10 Do’s and Don’ts for Social Media and Your Employees?

Can you dictate what employees can and cannot do on social media? ... Up to a point.

There’s some guidance on this from the National Labors Relation Board (NLRB) through rulings it has issued on specific cases and issuance of three memorandums.

These guidelines, which may be helpful in crafting a social media policy, apply to companies whether or not they are unionized.

1.    You can’t “chill” a worker’s right to discuss the workplace

You can’t limit employees’ rights to talk about workplace conditions, wages, or how other employees or the company is performing. Putting in a “privacy clause” (about not sharing personal information about co-workers) does not make such limitation permissible.

2.    You can bar “rants”

While talking about workplace conditions is permissible, ranting about it is not. What’s a rant? The NLRB says it is inappropriate comments and posts that are not part of a dialogue.

3.    You can require confidentiality for trade secrets

While employees can discuss workplace conditions, company policy can restrict their right to talk about trade secrets. However, you cannot threaten discharge or criminal activity for failing to report any disclosures.

4.    You can bar egregious behavior
You can limit employees from posting anything that is unlawful. This includes posts amounting to sexual harassment, threats of workplace violence, bullying, or malicious activity. You can also bar obscene language as part of an overall ban on egregious behavior.

5.    You can bar use of social media during work hours
Because the equipment is yours, you can dictate when and the extent to which it is used by employees for social media activities.

6.    You can’t bar an employee from outside posts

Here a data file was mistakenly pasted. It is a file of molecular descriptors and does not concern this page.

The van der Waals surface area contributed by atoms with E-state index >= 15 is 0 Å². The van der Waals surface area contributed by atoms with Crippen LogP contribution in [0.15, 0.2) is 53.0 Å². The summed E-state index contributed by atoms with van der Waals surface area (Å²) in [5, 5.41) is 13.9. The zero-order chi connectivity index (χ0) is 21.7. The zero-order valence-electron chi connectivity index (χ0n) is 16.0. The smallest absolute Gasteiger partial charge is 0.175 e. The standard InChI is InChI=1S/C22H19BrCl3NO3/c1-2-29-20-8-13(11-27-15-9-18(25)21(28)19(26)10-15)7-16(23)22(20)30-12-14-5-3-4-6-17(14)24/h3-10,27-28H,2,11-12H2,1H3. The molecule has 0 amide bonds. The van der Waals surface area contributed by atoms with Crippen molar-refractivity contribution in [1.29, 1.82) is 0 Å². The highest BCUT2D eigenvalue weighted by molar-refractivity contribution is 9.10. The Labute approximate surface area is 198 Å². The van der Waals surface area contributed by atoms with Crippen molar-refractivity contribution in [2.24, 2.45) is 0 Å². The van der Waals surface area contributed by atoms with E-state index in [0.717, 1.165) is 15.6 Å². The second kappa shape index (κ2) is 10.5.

While you can suggest or request that employees refrain from discussing company matters on their own time (with their own equipment), you can’t bar it. However, the NLRB did uphold one company’s policy barring the display of a “bad attitude” or acting offensively.

7.    You can restrict the use of the company’s IP

Employees may be barred from using company logos and other protected marks for commercial purposes. However, they can use company marks for noncommercial purposes, such as in discussions of workplace conditions.

You can bar employees from using the company’s copyrighted material without permission.

8.    You can’t require employees to seek permission for posts
You cannot make employees ask permission before posting comments about workplace conditions. You can, of course, suggest that they check on whether other comments may or may not be related to non-disclosable confidential company information.

9.    You can’t bar discussions on the company’s labor policy

Whether or not the company is a union shop, employees cannot prohibit employees from talking about union activities. What’s more, if you implement a social media policy in response to any such activities, the NLRB likely will scrutinize it.

10.    You can require that employees disclose their posts as personal opinions

Employees can be barred from representing themselves as company spokespersons. When posting opinions, they should make it clear they are personal opinions and do not represent the company’s views.


Your company’s social media policy is not automatically permissible merely by including a so-called courtesy clause (a general prohibition against the use of unseemly remarks). Similarly, a savings clause (a statement that the policy will be administered in compliance with applicable laws and regulations) cannot cure ambiguities in a policy. Poor taste, for example, cannot be prohibited.

If you have concerns about your company’s social media policy, discuss this with an attorney knowledgeable about this matter.


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